While I’ve never worked for E!, I’ve known plenty of its executives and its talents over the years.  I often admired their willingness to at least try when so many others were gunshy.  As an upstart with limited funds, they found unique ways to put its own branding on content being created elsewhere.  Some savvy producers developed the concept of robot cams in a radio studio and brought THE HOWARD STERN SHOW to late-night TV, a far broader and communal environment than what morning terrestrial radio in a handful of large markets was providing.  When talk shows were exploding in almost dizzying proportions all over daytime TV, they figured out that a daily recap of the most bizarre and water cooler-worthy moments would provide additional exposure and publicity for ratings-starved upstarts, at neglible cost to boot.  TALK SOUP helped launch the careers of Greg Kinnear and Joel McHale, among others.  Yes, they were ripping off others’ IP, but they were doing so with attitude and amplification.

But once NBC took over management of what was initially a Comcast-owned network and made it a sister network of Bravo, the corporate emphasis on defining pop culture was increasingly steered in the direction of Andy Cohen and company.  For most of the 2010s Bravo and E! tried to forge their own niches, but most of what E! was allowed to do on their own proved to be unsuccessful.   Joan Rivers’ passing didn’t help.  Ill-fated attempts to do uber-niche late night shows with the likes of Chelsea Handler were ratings disasters.  Even shows that did work. such as CHRISLEY KNOWS BEST, were moved off E! to prop up more precipitously declining siblings like USA.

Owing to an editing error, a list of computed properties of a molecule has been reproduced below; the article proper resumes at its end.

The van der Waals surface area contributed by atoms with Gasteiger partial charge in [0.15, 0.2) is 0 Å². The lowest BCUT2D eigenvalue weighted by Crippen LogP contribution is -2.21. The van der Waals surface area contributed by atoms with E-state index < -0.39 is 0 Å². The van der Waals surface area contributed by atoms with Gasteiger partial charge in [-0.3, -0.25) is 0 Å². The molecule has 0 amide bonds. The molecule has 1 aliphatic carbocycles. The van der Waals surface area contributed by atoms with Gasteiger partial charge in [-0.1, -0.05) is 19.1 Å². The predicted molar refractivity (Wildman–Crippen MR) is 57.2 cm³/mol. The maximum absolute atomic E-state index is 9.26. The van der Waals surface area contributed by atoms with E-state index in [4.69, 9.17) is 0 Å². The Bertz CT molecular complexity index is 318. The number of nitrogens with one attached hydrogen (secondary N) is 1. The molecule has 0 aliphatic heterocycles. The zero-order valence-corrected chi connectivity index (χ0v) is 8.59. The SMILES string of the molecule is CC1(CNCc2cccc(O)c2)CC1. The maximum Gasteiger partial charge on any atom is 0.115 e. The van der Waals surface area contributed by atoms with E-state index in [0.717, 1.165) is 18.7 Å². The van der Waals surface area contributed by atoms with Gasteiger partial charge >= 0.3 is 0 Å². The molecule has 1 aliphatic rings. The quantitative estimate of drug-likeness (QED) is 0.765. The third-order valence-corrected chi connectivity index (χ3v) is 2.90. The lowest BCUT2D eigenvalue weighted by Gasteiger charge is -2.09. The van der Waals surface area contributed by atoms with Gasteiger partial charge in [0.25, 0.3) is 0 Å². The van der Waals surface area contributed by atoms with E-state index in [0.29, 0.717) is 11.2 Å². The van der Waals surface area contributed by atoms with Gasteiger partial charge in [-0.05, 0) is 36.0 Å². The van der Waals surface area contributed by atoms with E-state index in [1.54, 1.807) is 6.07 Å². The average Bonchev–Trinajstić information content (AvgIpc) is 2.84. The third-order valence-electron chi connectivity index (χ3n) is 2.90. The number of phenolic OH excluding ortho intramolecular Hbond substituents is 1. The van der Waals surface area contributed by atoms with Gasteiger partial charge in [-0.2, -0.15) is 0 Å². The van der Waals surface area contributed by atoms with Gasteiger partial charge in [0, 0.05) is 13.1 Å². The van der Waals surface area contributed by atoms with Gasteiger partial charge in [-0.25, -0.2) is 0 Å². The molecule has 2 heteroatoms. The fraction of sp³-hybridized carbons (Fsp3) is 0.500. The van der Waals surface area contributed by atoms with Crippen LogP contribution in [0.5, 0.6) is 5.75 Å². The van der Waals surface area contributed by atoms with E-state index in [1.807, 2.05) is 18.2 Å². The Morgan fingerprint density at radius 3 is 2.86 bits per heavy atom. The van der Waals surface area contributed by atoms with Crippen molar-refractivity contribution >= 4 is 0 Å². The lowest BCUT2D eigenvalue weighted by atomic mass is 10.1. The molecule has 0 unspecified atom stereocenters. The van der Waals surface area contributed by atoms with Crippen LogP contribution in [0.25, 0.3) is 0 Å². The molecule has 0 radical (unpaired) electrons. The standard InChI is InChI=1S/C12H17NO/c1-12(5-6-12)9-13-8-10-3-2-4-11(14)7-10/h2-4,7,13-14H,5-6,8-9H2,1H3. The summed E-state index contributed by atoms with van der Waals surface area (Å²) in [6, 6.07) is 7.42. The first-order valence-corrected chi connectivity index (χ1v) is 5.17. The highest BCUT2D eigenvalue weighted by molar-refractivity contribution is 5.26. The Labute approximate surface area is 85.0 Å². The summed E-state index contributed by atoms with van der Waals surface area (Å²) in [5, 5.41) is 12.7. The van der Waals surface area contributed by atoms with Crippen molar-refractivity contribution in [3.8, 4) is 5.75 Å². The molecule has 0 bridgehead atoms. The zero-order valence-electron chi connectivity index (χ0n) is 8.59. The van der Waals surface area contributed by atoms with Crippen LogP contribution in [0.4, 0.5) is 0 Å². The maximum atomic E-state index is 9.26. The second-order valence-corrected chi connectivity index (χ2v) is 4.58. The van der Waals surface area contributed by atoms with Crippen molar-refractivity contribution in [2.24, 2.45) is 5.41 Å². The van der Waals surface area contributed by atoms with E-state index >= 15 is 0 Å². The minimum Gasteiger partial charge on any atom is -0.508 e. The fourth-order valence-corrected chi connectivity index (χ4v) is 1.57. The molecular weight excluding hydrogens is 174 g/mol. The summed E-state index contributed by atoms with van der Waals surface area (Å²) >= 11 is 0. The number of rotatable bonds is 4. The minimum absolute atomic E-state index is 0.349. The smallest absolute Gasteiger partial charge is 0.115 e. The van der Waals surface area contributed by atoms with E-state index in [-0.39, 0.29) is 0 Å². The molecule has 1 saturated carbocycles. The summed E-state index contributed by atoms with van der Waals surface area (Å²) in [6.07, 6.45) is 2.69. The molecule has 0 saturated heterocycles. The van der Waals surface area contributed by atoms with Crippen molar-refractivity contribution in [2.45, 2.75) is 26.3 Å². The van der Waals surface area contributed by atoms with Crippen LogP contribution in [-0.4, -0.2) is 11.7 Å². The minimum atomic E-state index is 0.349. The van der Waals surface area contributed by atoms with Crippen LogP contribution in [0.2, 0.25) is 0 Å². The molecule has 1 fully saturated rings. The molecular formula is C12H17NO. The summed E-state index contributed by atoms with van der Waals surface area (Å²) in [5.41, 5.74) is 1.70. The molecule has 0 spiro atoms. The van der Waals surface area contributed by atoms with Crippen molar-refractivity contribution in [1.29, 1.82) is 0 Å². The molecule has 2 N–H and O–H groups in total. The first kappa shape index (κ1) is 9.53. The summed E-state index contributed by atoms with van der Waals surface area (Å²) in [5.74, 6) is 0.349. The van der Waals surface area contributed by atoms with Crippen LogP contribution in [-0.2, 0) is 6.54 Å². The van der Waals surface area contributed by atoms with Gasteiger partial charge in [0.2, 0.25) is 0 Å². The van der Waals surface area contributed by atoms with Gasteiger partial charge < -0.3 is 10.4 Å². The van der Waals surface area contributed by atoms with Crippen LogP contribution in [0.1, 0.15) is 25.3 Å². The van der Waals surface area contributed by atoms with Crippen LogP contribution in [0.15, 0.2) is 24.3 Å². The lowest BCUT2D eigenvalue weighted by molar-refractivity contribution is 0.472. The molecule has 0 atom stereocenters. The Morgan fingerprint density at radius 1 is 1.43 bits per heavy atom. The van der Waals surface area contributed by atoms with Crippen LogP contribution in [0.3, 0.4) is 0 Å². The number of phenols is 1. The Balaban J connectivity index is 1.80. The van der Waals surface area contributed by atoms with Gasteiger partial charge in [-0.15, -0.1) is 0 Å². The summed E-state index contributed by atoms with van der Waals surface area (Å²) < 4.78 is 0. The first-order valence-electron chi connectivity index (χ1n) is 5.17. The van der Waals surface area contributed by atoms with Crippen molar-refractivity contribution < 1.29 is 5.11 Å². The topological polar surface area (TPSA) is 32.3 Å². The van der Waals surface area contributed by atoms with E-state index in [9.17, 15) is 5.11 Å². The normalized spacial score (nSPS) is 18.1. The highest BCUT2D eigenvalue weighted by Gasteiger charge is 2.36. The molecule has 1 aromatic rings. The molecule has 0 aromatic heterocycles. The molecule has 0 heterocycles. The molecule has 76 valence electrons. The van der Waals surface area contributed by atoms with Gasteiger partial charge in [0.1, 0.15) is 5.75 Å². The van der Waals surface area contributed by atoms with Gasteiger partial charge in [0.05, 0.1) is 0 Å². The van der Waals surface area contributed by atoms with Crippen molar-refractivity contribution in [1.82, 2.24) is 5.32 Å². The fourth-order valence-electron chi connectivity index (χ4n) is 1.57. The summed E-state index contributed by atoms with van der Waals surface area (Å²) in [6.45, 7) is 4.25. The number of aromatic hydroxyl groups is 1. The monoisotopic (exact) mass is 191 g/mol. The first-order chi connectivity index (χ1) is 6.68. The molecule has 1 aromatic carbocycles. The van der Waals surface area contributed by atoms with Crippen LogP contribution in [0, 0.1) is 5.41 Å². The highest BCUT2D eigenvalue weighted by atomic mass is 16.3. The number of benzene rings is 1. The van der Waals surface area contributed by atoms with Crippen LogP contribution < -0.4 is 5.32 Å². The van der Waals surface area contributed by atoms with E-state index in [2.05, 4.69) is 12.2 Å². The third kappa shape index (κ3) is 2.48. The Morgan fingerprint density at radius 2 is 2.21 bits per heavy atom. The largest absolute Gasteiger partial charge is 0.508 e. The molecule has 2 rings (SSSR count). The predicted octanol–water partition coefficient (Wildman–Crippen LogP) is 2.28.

What I saw on Monday night was little more than a regurgitation, ironically hosted by former STERN intern Ross Mathews, who has survived several budget cuts to become one of the few familiar faces left.  Granted, the bar for success is far more nominal these days; last year, E! ranked tied for 55th in primetime audience, with only a third of all viewers falling into the 18-49 demo they once were a bullseye for.  By contrast, even in decline, Bravo reaches nearly three times as many viewers, and we’re not even counting those who attended Bravocons.

But, hey, there may be a window of opportunity for E! to at least try and reestablish themselves.  Turns out there isn’t gonna be a Bravocon in 2024, as IN TOUCH’s Mike Hammer recently reported:

With the BravoCon fan convention not scheduled to return until 2025, insiders are blaming embattled network patriarch Andy Cohen for leaving morale at an all-time low.

“There’s a palpable unease surrounding Andy due to allegations ranging from drug use to sexual harassment,” a source exclusively tells In Touch. “Most of the hard-working folks at Bravo are convinced the decision to suspend BravoCon is his fault. Despite his pivotal role in Bravo’s success, he is now destroying it!”

TOOFAB gave Cohen an outlet to attempt to explain what happened, as well as give a heads up to those disenfranchised and distraught fanatics:

I think this decision was made long ago because the availabilities for the location that we wanted to be were, it would’ve been that we would’ve had to have it in I think September of this year or something like that,” he said.